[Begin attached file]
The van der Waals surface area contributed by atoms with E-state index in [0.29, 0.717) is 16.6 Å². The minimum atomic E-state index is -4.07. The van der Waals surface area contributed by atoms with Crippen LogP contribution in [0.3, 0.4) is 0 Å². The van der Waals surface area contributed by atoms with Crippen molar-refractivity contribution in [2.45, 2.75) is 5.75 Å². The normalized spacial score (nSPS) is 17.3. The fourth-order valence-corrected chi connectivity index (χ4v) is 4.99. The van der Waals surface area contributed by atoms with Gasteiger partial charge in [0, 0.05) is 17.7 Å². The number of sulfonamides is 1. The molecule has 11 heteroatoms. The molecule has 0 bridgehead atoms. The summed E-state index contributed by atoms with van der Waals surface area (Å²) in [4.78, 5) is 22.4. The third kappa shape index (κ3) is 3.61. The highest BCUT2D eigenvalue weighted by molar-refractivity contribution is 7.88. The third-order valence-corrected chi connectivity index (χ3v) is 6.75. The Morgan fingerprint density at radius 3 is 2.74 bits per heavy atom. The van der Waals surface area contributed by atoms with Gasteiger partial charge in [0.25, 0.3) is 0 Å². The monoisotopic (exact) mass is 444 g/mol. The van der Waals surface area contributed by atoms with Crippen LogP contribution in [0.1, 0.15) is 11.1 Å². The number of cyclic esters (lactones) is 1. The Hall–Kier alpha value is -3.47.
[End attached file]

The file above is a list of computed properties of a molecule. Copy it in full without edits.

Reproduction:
The van der Waals surface area contributed by atoms with E-state index in [0.29, 0.717) is 16.6 Å². The minimum atomic E-state index is -4.07. The van der Waals surface area contributed by atoms with Crippen LogP contribution in [0.3, 0.4) is 0 Å². The van der Waals surface area contributed by atoms with Crippen molar-refractivity contribution in [2.45, 2.75) is 5.75 Å². The normalized spacial score (nSPS) is 17.3. The fourth-order valence-corrected chi connectivity index (χ4v) is 4.99. The van der Waals surface area contributed by atoms with Gasteiger partial charge in [0, 0.05) is 17.7 Å². The number of sulfonamides is 1. The molecule has 11 heteroatoms. The molecule has 0 bridgehead atoms. The summed E-state index contributed by atoms with van der Waals surface area (Å²) in [4.78, 5) is 22.4. The third kappa shape index (κ3) is 3.61. The highest BCUT2D eigenvalue weighted by molar-refractivity contribution is 7.88. The third-order valence-corrected chi connectivity index (χ3v) is 6.75. The Morgan fingerprint density at radius 3 is 2.74 bits per heavy atom. The van der Waals surface area contributed by atoms with Gasteiger partial charge in [0.25, 0.3) is 0 Å². The monoisotopic (exact) mass is 444 g/mol. The van der Waals surface area contributed by atoms with Crippen LogP contribution in [0.1, 0.15) is 11.1 Å². The number of cyclic esters (lactones) is 1. The Hall–Kier alpha value is -3.47.